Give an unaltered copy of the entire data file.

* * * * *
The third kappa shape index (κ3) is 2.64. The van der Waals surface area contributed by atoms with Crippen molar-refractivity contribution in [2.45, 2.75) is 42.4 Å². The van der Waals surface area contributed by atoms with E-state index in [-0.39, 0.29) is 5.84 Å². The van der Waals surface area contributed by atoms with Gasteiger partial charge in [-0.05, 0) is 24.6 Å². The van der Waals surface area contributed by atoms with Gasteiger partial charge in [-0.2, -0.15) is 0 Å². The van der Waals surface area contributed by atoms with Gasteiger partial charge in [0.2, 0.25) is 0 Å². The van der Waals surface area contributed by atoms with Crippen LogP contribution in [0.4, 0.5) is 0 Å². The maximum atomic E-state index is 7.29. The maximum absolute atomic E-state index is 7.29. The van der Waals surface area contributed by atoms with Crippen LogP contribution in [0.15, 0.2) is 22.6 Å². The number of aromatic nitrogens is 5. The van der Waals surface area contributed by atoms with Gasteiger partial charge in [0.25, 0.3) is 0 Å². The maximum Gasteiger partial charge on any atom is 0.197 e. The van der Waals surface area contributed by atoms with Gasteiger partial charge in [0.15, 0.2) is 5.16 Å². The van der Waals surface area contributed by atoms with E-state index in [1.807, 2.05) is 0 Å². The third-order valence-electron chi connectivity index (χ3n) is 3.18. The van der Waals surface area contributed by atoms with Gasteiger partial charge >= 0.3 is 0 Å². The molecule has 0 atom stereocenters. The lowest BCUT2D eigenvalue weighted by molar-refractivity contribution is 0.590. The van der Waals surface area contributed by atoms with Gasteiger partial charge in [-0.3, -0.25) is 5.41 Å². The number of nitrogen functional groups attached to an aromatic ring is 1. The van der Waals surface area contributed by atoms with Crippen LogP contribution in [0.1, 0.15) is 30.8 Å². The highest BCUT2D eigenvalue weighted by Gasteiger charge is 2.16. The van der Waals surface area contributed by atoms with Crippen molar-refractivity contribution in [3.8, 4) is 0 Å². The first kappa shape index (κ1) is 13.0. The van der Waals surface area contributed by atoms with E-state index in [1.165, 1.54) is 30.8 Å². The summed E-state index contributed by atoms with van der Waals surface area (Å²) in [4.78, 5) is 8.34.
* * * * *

The third kappa shape index (κ3) is 2.64. The van der Waals surface area contributed by atoms with Crippen molar-refractivity contribution in [2.45, 2.75) is 42.4 Å². The van der Waals surface area contributed by atoms with E-state index in [-0.39, 0.29) is 5.84 Å². The van der Waals surface area contributed by atoms with Gasteiger partial charge in [-0.05, 0) is 24.6 Å². The van der Waals surface area contributed by atoms with Gasteiger partial charge in [-0.2, -0.15) is 0 Å². The van der Waals surface area contributed by atoms with Gasteiger partial charge in [0.2, 0.25) is 0 Å². The van der Waals surface area contributed by atoms with Crippen LogP contribution in [0.4, 0.5) is 0 Å². The maximum atomic E-state index is 7.29. The maximum absolute atomic E-state index is 7.29. The van der Waals surface area contributed by atoms with Crippen LogP contribution in [0.15, 0.2) is 22.6 Å². The number of aromatic nitrogens is 5. The van der Waals surface area contributed by atoms with Gasteiger partial charge in [0.25, 0.3) is 0 Å². The maximum Gasteiger partial charge on any atom is 0.197 e. The van der Waals surface area contributed by atoms with Gasteiger partial charge in [0.15, 0.2) is 5.16 Å². The van der Waals surface area contributed by atoms with E-state index in [1.807, 2.05) is 0 Å². The third-order valence-electron chi connectivity index (χ3n) is 3.18. The van der Waals surface area contributed by atoms with Gasteiger partial charge >= 0.3 is 0 Å². The molecule has 0 atom stereocenters. The lowest BCUT2D eigenvalue weighted by molar-refractivity contribution is 0.590. The van der Waals surface area contributed by atoms with Gasteiger partial charge in [-0.3, -0.25) is 5.41 Å². The number of nitrogen functional groups attached to an aromatic ring is 1. The van der Waals surface area contributed by atoms with Crippen LogP contribution in [0.1, 0.15) is 30.8 Å². The highest BCUT2D eigenvalue weighted by Gasteiger charge is 2.16. The van der Waals surface area contributed by atoms with Crippen molar-refractivity contribution in [3.8, 4) is 0 Å². The first kappa shape index (κ1) is 13.0. The van der Waals surface area contributed by atoms with E-state index in [1.165, 1.54) is 30.8 Å². The summed E-state index contributed by atoms with van der Waals surface area (Å²) in [4.78, 5) is 8.34.